Consider the recent behaviour of the ANZ bank (whose chair is a climate change denier) which bought an investment vehicle at a knock down price and then pursued the debtors, closing their mortgages if they missed one payment. These are farmers: what were National Party politicians like Barnaby Joyce doing? Answer: nothing!

The chair of the National Australia Bank Michael Chaney recently said that banks had a duty to fund the mining of coal! This is even more stupid than Abbott’s comment that coal was good. Banks have no obligation to fund anything other than what is consistent with their goals and prudent. Chaney was once chair of the Business Council and advocated then, as the BCA still does, nonsensical views about financial incentives driving teacher performance and test scores representing teacher competence.

The behaviour of the Commonwealth Bank is well known.

For the rest, consider corporate failings and illegal behaviours. I have a list.

As to colonisation and takeovers. The first thing to recognise is the huge cost over time. Most of these ventures are loss-making.  Consider Vietnam and Algeria, not to mention French and British interests in the Middle East. (The British betrayed those who gave their support to the defeat of the Turkish forces in WW1 and British and French representatives divided up the land as they had in Africa to suit themselves.) The present insurgencies in Syria and Iraq represent the ongoing return on investment by those powers.

All colonised peoples have knowledge and skills of great value which are completely ignored and supressed so that the people can be applied to the simple tasks of working at little or no wages in enterprises which the colonizers have dreamed up as appropriate to achieving their own ends. Such as ground nut farming in East Africa. (See the history of pioneer ANU anthropologist Bill Stanner whose writings were recently edited by Robert Manne, the novel and play “The Secret River”, Bill Gammage’s book, “The Biggest Estate on Earth” and “Into the Heart of Darkness”, etc, etc)

Most company mergers in the end benefit only the lawyers who arrange the mergers and a few people who get “success fees”. What generally follows is downsizing or, in other words in not a few cases, at least temporary unemployment sometimes leading to worse. The simple solution to “wealth generation” is followed: cut the costs by increasing the margins which results in increase in the stock price which, since the “investors” leverage their borrowing against stock, represents a considerable gain for them. When they have made enough they sell on the company which by now is diminished. All a result of companies considering the main role to be generation of wealth for their shareholders rather than providing needed goods and services to a specific market.

The boards of such merged companies often contain no person who actually knows anything about the business; the directors are rewarded with large fees, a process which makes virtually no difference to performance as has been demonstrated by research on behavioural economics. Employees are hired by another company so the principal company doesn’t have to worry about the workplace conditions. And employees are engaged in whatever country pays the lowest wages with little or no regard to conditions of employment or any sense of decency. (See ‘Why Work Is More and More Debased’ by Robert Kuttner in New York Review of Books October 23, 2014 reviewing ‘The Fissured Workplace: Why Work Became So Bad For So Many and What Can Be Done to Improve It’ by David Weil and ‘Private Equity at Work: When Wall Street Manages Main Street’ by Eileen Appelbaum and Rosemary Batt.)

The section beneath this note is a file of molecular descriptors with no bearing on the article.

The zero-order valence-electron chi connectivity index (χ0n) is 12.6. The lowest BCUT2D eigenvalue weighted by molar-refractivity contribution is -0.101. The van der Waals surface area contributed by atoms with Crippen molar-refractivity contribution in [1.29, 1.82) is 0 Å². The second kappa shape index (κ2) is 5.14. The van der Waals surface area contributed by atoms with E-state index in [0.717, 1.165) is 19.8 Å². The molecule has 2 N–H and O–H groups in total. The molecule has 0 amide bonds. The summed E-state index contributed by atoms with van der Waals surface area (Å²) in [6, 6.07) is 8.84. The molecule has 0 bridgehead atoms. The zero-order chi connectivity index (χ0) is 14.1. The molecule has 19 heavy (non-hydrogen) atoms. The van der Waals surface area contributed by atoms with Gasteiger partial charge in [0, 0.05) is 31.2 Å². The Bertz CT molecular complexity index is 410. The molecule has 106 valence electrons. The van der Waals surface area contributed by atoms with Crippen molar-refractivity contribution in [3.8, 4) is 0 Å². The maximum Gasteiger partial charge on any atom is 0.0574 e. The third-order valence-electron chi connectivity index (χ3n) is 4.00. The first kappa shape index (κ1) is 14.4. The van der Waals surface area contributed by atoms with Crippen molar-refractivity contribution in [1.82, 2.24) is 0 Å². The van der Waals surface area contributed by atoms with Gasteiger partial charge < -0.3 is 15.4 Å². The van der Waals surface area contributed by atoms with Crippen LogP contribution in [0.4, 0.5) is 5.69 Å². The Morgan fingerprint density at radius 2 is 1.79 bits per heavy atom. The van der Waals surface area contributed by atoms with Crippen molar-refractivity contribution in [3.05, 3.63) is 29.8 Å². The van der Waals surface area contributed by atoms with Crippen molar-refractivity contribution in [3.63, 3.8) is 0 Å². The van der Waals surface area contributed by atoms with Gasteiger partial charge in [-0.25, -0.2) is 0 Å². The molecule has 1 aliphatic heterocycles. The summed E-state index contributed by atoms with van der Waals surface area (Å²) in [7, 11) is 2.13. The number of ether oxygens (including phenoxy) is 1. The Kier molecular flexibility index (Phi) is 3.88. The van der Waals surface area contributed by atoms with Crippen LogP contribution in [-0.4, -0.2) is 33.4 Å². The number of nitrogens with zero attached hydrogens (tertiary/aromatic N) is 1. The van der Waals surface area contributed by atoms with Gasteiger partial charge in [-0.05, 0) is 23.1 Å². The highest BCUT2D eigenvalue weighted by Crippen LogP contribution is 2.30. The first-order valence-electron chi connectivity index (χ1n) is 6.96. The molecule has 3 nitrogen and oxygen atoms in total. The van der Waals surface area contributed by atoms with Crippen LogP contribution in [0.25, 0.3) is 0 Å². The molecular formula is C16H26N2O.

The very much more productive alternative would be for companies to merge when each recognises the other has experience and skills which the principal company, or both, lacks but has identified as critical to its progress. What would follow is not sackings but a period of considerable training and development of all staff in the new company in the areas critical to success. Those asked to leave are only those who reveal that they are not comfortable with the nature of the new business. (IR policies rest on best practice as revealed by best research and law.)

If this seems too much like naïve and ignorant nonsense answer this question: how has the European Space Agency managed to land vehicles on a moon of Jupiter and a comet, a process which in each case involved hundreds of scientists from many different countries over a very long time? And how did they get the Hadron Super Collider to “discover” the Higgs particle? In the latter case the machinery broke down at one point: 3,000 scientists and technicians worked at fixing it! How have the hospitals which are expert at managing the most critical medical problems got to be that way? (This year’s Reith lectures by Michael Gawande give a clue about managing complex problems such as bringing back to life persons severely injured and seemingly dead after accidents. A clue: the answer isn’t money or competition. You guessed it, it is cooperation!)

Compare the ESA achievements with the relatively simple tasks of rolling out the NBN, installing pink bats, putting in place a universal ticketing system for Sydney’s public transport system and – yes I know that is very much more difficult than putting a decent education or health system in place against the wishes of entrenched privilege) – transiting to a low carbon economy!